“We will look deep into your pain and conquer your demons.”
“It may be challenging but it will be so worth it.”
“It’s time to be brave enough to work through your trauma.”
“Don’t worry, you can do it, and I will be there to support you when it gets difficult.”
These are all real statements that I was confronted with while looking for a coach to help me overcome the trauma of a past abusive relationship.
All of the quotes seemed harmless…
All I heard was that in order to heal, I was going to have to accept that it would be difficult, challenging, and painful. And that was the last thing I wanted.
At the time I was in a new healthy relationship but all of the PTSD from my ex was coming right back up and wreaking havoc on my life. I honestly feared I was going to lose my boyfriend because of my own toxicity.
Despite that fear, I sure as hell didn’t feel brave enough to open up all my wounds and experience all my pain all over again. I was already doing that on a daily basis.
The rhetoric I was hearing was only reinforcing my fear
Unfortunately, I was stuck in that fear and pain for a really long time. I remember thinking:
Why do I have to keep going through more and more painful things just to have the life and love that I desire?
It made me angry. And lonely — really really lonely. It honestly made me feel that I wasn’t good enough to heal. That I couldn’t conquer my pain. That my reality would just be wrapped in my past trauma forever.
It made me feel like I had lost my whole life to my abusive ex — not just the years I had given him while we were married.
The wrong message with the right intention
Now, I know that those coaches, healers, and positive beings of light had no intention of their words having this effect. They were genuinely just trying to be supportive. And I am sure that many people don’t hear what I heard within them.
However, I also know that there are people out there that definitely, whether consciously or not, hear that discouragement in those attempts to be caring and motivating. They, too, are allowing that discouragement to keep them stuck in their pain.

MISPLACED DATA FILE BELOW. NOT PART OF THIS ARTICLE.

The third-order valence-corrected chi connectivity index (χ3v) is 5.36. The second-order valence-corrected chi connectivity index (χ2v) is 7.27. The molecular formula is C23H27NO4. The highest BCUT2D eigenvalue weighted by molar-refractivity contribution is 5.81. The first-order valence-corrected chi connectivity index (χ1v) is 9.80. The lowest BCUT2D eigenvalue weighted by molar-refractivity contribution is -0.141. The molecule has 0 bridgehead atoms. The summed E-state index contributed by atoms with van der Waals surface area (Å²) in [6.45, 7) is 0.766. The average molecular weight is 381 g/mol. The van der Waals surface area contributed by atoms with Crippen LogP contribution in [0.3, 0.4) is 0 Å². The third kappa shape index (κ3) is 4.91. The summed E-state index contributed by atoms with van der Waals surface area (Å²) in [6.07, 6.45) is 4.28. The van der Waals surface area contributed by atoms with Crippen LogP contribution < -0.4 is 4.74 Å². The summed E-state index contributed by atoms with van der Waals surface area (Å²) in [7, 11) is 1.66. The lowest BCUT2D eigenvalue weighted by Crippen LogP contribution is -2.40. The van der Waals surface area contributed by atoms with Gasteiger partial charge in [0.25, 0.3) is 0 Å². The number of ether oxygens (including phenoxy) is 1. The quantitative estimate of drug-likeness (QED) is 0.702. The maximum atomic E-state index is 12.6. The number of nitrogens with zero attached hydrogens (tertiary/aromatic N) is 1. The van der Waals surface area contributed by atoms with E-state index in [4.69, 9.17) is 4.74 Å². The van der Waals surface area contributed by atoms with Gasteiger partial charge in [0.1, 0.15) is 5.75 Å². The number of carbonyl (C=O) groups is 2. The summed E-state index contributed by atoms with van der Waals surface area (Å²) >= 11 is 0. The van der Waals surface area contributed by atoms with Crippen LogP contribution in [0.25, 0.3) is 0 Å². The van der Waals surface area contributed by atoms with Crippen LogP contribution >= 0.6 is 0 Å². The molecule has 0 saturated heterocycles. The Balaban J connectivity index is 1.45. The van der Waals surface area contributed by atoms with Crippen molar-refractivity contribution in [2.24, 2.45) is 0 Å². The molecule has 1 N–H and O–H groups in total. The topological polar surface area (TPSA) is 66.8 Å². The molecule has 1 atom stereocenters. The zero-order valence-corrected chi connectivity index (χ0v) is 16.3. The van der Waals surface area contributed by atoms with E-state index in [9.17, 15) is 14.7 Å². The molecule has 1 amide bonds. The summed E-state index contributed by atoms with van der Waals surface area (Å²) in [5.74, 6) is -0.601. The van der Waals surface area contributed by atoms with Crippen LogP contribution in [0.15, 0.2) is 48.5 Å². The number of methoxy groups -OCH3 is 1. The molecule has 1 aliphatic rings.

Eventually, I started reading books and healed myself enough to not be afraid of diving into my pain, so I hired a coach. And then another coach. And another. But a whole new problem was coming up.
I was not getting the level of healing I needed
Yes, I learned a lot of tools but my daily anxiety was still affecting not only me, but those around me. I yearned to be free of all the fear and guilt and yet I couldn’t seem to find a program that worked for me. It was making me doubt myself all over again.
Then one day, I was playing Dungeons & Dragons with my kids and I had an idea.
What if healing wasn’t something that we had to think of as healing? What if I could actually shed the belief that healing could only be achieved through a ton of work, effort, and struggle?
What if healing could be fun? What if it could be a game?
That realization changed my life
I have always been a lover of all things fantasy and nerdy. I eat fiction books for breakfast and have watched all the anime. I cosplay and play both video and tabletop games. I even write my own fiction work. But before that time, I had not thought about the possibility that the content I adore being used as a tool, not just to bypass my pain, but to consciously overcome it.
It is my deep held belief that as humans we have forgotten the power of our imagination to shape our reality.
Yes, with the growth of different manifestation strategies and methods that have come to the surface over the last few decades we are rediscovering that power. But, what if we used our imagination to experience the things that we are too afraid to truly dive into in our physical life?
I gave my journey a storyline
I created a character of me, a world she lived in, and a monster that I was going to overcome — the embodiment my fear of being unlovable.
When I learned a new skill, had a new realization, or addressed a new wound I would level up my character and give her gear and storyline. I narrated her world like it was a novel. Each challenge or panic attack I faced was a quest I made her go on. I would see her overcoming things as I did.
And it worked. Not only did I find that my healing was becoming a reality that was deeply and profoundly changing the way I interacted with the world, but I was no longer daunted or overwhelmed by the idea of my own growth. I was having fun.
Fun is the key
It made my world feel free again. After you have gone through a traumatic experience — whether it be abuse or a bad injury or just simply getting fired from a job — the last thing you want to do is to have your journey to heal that trauma be traumatic too.
Don’t get me wrong: I am not saying that the methods and philosophies of the coaches that were trying to help me didn’t work for other people or weren’t effective. I am sure that they were. But they were giving my brain ammunition to keep me stuck and therefore nothing was clicking.
That is why the power of fun is so important. As humans we learn through stories and we deeply want to imagine and create. Give yourself the freedom to let what you imagine take you to levels you never dreamed.
Through imagination we reconnect to our soul. To the childlike wonder we once had for the world. To the freedom that is within us.
Since discovering the power of fun, I am no longer burdened with the pain and the guilt of the past. My relationship is stronger than ever and I haven’t had a panic attack in years.
The best part is: my character is still growing and learning and taking on bigger and bigger quests. And I am still enjoying the journey more than I ever thought possible.
So, stop buying into the belief that growth must be challenging but instead ask yourself, how can you make it fun. How can you make it an adventure worth having?
ARTICLE ORIGINALLY APPEARED IN GOALCAST